Horse racing is an ancient sport according to some experts, with evidence of it dating way back to ancient Greek and Roman times. Over the course of its incredibly long history, many cool and interesting facts about the sport have emerged that you may or may not yet know. Let’s look at some in this post and learn more about this world-renowned sport of kings.
Who Is the Largest Horse In Racing History?
Phar Lap was always considered a very big racehorse, standing at a lofty 17 hands tall. But Phar Lap is not the biggest ever recorded. That title belongs to a horse called Holy Roller, who stood at a massive 18.1 hands high. It’s estimated the horse weighed in at over 800kg. That’s one gigantic racehorse. The average modern day thoroughbred racehorse only weighs about half that.
The Career Lifespan of the Average Racehorse
Racehorses don’t start racing until at least the age of 2, and most are retired by the time they’ve reached 8 years old, sometimes less for horses that compete in flat races. For events such as steeplechase and the National Hunt, these horses tend to race until well into their teens. Apparently, although not confirmed, no horse over the age of 18 has ever been victorious in any form of horse race.
Were Roman Chariot Races the Earliest Form of Horse Racing?
It is an era steeped in history, and one that many Hollywood blockbuster films have been based on. It’s true that the romans used to have regular chariot races, and there’s a bit of debate about whether the Romans were the first to host some form of horse race, or whether that title belonged to Ancient Greece. It’s also claimed that horses were raced in Central Asia as early as 4500 BC.
Phar Lap Was From New Zealand
Many people erroneously believe that the legendary horse, Phar Lap, was an Australian born and bred thoroughbred racehorse. He was actually foaled in neighbouring New Zealand, but was brought to Australia by trainer, Harry Telford, where he did the majority of his racing and had the most success. Phar Lap went on to win 37 races, including victory in the 1930 Melbourne Cup.
A Stud Horse Is More Lucrative Than a Racehorse
Any successful racing stallions can actually make their owners more money as breeders than as actual race winners. While a champion stallion could bring home tens of millions of dollars in prize money, they can actually make more than that on the breeding market. Life certainly is a bed of roses for those who own champion stallions.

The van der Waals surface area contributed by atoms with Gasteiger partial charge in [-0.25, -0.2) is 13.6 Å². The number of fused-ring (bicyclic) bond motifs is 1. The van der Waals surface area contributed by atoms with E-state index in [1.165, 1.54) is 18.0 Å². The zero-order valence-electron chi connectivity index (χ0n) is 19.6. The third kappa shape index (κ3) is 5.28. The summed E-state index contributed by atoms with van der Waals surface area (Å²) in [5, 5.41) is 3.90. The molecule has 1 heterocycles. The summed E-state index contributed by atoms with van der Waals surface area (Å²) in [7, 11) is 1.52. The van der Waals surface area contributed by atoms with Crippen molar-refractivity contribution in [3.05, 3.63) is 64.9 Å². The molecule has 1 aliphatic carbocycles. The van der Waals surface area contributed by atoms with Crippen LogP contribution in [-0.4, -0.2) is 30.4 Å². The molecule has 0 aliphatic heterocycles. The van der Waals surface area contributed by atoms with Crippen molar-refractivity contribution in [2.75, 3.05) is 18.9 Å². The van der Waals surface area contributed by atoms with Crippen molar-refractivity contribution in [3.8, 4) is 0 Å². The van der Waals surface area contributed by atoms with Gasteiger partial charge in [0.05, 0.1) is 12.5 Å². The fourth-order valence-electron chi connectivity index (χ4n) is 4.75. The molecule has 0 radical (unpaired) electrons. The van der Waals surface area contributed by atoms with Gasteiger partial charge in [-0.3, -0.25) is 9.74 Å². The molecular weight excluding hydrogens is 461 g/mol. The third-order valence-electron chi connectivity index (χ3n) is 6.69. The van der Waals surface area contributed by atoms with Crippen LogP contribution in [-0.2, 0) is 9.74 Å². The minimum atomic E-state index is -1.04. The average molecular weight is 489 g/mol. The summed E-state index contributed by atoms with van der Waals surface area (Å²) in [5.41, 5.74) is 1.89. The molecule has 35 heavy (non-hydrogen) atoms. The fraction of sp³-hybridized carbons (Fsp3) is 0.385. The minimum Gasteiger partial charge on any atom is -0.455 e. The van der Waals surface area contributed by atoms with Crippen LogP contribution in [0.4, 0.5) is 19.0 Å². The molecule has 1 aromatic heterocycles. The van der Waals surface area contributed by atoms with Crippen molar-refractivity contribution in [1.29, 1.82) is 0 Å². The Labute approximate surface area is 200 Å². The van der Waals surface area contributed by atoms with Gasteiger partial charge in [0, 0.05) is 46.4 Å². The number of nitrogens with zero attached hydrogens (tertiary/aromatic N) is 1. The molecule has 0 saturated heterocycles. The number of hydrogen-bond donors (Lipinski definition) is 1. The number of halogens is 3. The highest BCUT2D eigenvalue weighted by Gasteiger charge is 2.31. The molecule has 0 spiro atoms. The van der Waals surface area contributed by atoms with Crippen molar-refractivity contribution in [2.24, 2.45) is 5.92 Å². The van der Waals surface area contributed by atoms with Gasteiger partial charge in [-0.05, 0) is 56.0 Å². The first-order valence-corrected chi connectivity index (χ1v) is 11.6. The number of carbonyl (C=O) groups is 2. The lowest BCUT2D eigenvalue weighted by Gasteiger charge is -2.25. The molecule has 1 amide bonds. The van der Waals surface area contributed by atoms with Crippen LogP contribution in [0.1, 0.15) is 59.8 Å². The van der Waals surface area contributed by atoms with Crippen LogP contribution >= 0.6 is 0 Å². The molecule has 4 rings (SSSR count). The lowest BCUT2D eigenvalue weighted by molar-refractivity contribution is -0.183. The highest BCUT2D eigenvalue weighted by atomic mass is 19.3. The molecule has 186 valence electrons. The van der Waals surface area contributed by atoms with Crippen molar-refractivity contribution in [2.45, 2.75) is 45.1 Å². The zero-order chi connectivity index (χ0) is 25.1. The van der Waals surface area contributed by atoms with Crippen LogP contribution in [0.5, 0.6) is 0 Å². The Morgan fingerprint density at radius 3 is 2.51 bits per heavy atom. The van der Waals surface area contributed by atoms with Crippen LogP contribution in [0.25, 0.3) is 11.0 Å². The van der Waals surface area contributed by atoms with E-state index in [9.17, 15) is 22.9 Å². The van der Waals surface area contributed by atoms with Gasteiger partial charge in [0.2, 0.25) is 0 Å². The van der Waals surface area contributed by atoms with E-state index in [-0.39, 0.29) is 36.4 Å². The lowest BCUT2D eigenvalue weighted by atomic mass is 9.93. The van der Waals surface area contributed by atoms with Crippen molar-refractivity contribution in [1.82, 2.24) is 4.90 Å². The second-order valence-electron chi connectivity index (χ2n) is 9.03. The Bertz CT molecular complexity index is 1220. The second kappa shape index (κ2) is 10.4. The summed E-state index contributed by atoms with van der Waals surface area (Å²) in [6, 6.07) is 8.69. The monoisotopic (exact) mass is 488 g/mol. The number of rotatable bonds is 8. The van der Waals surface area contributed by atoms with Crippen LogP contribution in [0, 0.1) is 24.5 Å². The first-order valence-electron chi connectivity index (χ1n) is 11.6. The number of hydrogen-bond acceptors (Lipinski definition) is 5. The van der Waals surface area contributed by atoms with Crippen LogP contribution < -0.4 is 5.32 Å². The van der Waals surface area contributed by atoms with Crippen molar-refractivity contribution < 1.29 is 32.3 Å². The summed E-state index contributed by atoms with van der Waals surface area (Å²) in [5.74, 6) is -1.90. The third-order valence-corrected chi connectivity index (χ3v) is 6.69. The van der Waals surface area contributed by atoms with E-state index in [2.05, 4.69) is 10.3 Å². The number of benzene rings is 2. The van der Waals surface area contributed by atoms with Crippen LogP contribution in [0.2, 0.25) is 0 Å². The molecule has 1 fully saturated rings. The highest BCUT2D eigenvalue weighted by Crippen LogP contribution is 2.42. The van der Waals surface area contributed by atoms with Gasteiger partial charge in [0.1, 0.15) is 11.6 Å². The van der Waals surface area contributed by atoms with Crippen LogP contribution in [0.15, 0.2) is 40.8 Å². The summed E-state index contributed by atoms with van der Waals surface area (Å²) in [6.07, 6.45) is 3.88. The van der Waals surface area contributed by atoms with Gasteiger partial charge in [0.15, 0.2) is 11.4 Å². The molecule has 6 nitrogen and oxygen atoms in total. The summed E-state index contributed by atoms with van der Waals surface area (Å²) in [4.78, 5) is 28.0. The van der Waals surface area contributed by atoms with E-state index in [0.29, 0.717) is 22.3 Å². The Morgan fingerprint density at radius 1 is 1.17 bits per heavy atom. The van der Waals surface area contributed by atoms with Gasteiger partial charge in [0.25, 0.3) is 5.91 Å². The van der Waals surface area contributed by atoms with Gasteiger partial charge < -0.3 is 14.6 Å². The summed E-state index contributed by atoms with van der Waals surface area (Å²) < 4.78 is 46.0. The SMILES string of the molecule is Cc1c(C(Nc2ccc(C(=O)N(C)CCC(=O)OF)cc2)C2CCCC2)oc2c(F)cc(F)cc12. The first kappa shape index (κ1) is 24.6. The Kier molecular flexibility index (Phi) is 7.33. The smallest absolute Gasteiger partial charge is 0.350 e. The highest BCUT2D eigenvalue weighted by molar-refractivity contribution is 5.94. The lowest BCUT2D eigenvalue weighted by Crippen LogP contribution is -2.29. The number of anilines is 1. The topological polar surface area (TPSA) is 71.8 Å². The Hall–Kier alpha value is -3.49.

What is a Quarterbred Horse?
These horses are bred specifically for the American racing market and are designed to run quarter mile races. Because of this breeding, Quarterbred horses are much shorter and more muscular in stature than thoroughbred horses. Conversely, a standard bred horse is more suited to harness racing, specialising in trotting rather than galloping.
Is a “Big Hearted” Horse Just a Nice Horse?
We hear the term “big hearted” in horse racing quite regularly, but does it have the same meaning as when we call a person big hearted? Not exactly, although there are some nice horses out there for sure. When a horse physically has a bigger heart than its opponents, it’s a huge advantage over the competition because their heart can pump blood and oxygen through the horses body and muscles at a greater rate.
Eddie Arcaro Just Never Gave Up
Spare a thought for champion American jockey, Eddie Arcaro. The man rode 250 race losers before he experienced his first victory in the racing saddle. Now that’s determination and persistence personified. From that day forward, Arcaro won a total of 4778 races.
The Fastest Racehorse Ever Recorded
It’s officially in the Guinness Book of World Records. On the 14 May, 2008 in Grantville, Pennsylvania, United States, a racehorse named Winning Brew set a new world record for the fastest speed ever recorded for a racehorse. She clocked an incredible speed of 70.76 km/h (43.94 mph). She was just a 2-year-old filly at the time of the achievement.